Friday, January 24, 2020

Goethe's oak

 Paintings in the Goethe House, Frankfurt

I was on something of a Goethe pilgrimage last weekend, with five stops, beginning in his childhood home in Frankfurt.  This was where he began Faust and wrote Werther before moving to Weimar at the age of twenty-six.  The house itself was destroyed in an Allied bombing raid but has been reconstructed; the contents were all kept safe during the war.  What you see when you look round is essentially the home Goethe's father created, including his pictures - some of them landscapes - all framed in black and gold.  I particularly liked two circular landscape views in the music room either side of a pyramid piano. There is no readily accessible information on who painted these, which is a pity because I would love to know more.  The website refers to paintings 'in the Dutch tradition (Trautmann, Schütz the Elder, Juncker, Hirt, Nothnagel, Morgenstern), and by the Darmstadt court painter Seekatz'.  Schütz the Elder was a landscape specialist, so perhaps they are by him.

The music room in the Goethe House, Frankfurt

From Frankfurt I travelled to Weimar and the Park an der Ilm, landscaped from 1778 under the influence of Goethe.  It was based on the Wörlitzer park, Germany's first English-style landscape garden, which also inspired the setting for Goethe's novel Elective Affinities (which I will write about in my next post).  In the park you can look round Goethe's Garden House, his first Weimar residence, bought for him in 1776 by Duke Carl August.  Here he could write while listening to the water running over a weir in the river.  Among Goethe's landscape sketches on the wall are three he called 'My Moonlights'.  "Gazing at the moon from his cottage," the audioguide says, "Goethe was frequently inspired to bathe in the Ilm River by moonlight."  One of Goethe's best known poems is 'An der Mond' ('To the Moon'), a poem he sent in a letter to Charlotte von Stein in March 1778.

Goethe's Garden House, Weimar

Goethe returned to this garden house near the end of his life to work on the Italian Journey (this account of his travels in 1786 has always been one of my favourite books, in the classic translation by W. H. Auden and Elizabeth Mayer).  To help remember the topography of Rome he had two large panoramas of the city put up in the dining room.  The print I photographed below is Giuseppe Vasi’s view of modern Rome as seen from the Janiculum Hill (1765).  Turn round and on the opposite wall you see Pirro Ligorio’s bird’s-eye view of ancient Rome, originally published in 1561.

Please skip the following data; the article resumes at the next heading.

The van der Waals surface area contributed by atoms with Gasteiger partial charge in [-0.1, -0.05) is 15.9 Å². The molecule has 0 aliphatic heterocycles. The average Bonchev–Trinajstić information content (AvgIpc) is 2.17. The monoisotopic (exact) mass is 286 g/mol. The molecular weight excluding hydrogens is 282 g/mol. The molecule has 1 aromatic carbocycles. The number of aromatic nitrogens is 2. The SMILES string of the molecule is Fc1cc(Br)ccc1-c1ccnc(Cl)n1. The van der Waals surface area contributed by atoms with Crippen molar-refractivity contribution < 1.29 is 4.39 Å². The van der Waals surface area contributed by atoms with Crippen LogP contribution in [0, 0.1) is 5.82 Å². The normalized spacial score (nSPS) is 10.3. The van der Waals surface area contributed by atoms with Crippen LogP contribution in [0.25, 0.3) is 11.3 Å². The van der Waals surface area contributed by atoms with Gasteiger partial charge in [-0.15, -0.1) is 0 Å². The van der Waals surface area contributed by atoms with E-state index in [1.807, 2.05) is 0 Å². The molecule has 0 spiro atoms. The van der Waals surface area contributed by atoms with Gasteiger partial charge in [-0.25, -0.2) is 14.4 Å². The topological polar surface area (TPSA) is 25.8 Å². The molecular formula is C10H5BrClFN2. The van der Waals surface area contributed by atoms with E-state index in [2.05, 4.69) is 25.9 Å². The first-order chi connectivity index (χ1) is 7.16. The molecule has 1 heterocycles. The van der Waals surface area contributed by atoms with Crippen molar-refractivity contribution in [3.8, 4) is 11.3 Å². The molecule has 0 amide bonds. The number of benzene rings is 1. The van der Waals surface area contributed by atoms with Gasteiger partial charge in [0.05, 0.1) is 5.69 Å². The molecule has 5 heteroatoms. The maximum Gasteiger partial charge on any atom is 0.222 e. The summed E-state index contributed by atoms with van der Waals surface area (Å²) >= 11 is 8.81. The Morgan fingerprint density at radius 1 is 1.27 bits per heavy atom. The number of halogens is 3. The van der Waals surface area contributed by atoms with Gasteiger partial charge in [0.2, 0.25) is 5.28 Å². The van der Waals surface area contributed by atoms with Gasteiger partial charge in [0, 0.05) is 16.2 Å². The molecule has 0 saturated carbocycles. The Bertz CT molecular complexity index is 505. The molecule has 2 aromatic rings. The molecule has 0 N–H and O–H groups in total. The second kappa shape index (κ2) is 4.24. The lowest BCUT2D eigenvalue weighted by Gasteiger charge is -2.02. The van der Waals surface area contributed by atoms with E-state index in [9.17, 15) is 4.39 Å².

A panorama of Rome inside the Garden House

From the Garden House I moved on to the main Goethe House and Museum in Weimar, where you start to get an idea of the extraordinary range and depth of his collections.  There are, for example, cases he had specially made for Majolica, which he wrote about in an 1804 essay.  But the true breadth of Goethe's interests was really underlined at my fourth stop, the Schiller House, which was hosting a superb exhibition called 'Adventure of Reason: Goethe and the Sciences around 1800'.  Here there was evidence of his interest in many branches of knowledge that relate indirectly to landscape, from botany (the 'urplant'), fossils and vulcanism to light and colour theory.  He was clearly a key node in the era's overlapping intellectual networks and among his many correspondents, as I've mentioned here before, was the landscape painter Carl Gustav Carus.  Goethe owned this painting by Carus, which reminded me of the chalk cliffs I wrote about in Frozen Air.

 Carl Gustav Carus, Chalk cliffs at Cape Arkana on Rügen, after 1819

The drawing below by Goethe below looks at first sight like a view of cliffs, but is actually a Hypothetical Depiction of a Mountain. It is a good example of his interest in morphology and archetypal structures.  Goethe had a professional interest in geology through his involvement in mining, but it was evidently an absolute passion for him.  His geological collection eventually numbered 18,000 items.  I loved this quote about his collection of tin specimens:
'For many years, especially after 1813, Goethe was occupied by stannous (tin) rock formations.  He collected them in Bohemia and Saxony and had them sent to him from all over Europe.  He called it his "tin pleasure".  He considered tin to be the primeval metal, as it marked the end of the granite age.  Despite years of study, he only published one short article on the subject of tin.'
Goethe's Hypothetical Depiction of a Mountain (probably 1824)
Goethe died in 1832.  Just a century later the Nazis were on the verge of power and five years on they were constructing a concentration camp on the beautiful wooded hill overlooking Weimar. The camp was originally going to be called Ettensburg, but because this place name had such strong associations with Goethe and enlightenment, it was decided to use the name Buchenwald, 'Beech Wood'.  Trees were cleared for the building of the camp, but one oak tree was left standing.  The inmates began to call it Goethe's oak, a living symbol of a better Germany.  The tree was damaged by bombing in 1944 and then felled, but its base has been preserved as part of the Buchenwald memorial.  You can see it in my photograph below under last weekend's grey winter sky.  The dark shape among the trees behind it is the tower of the crematorium.

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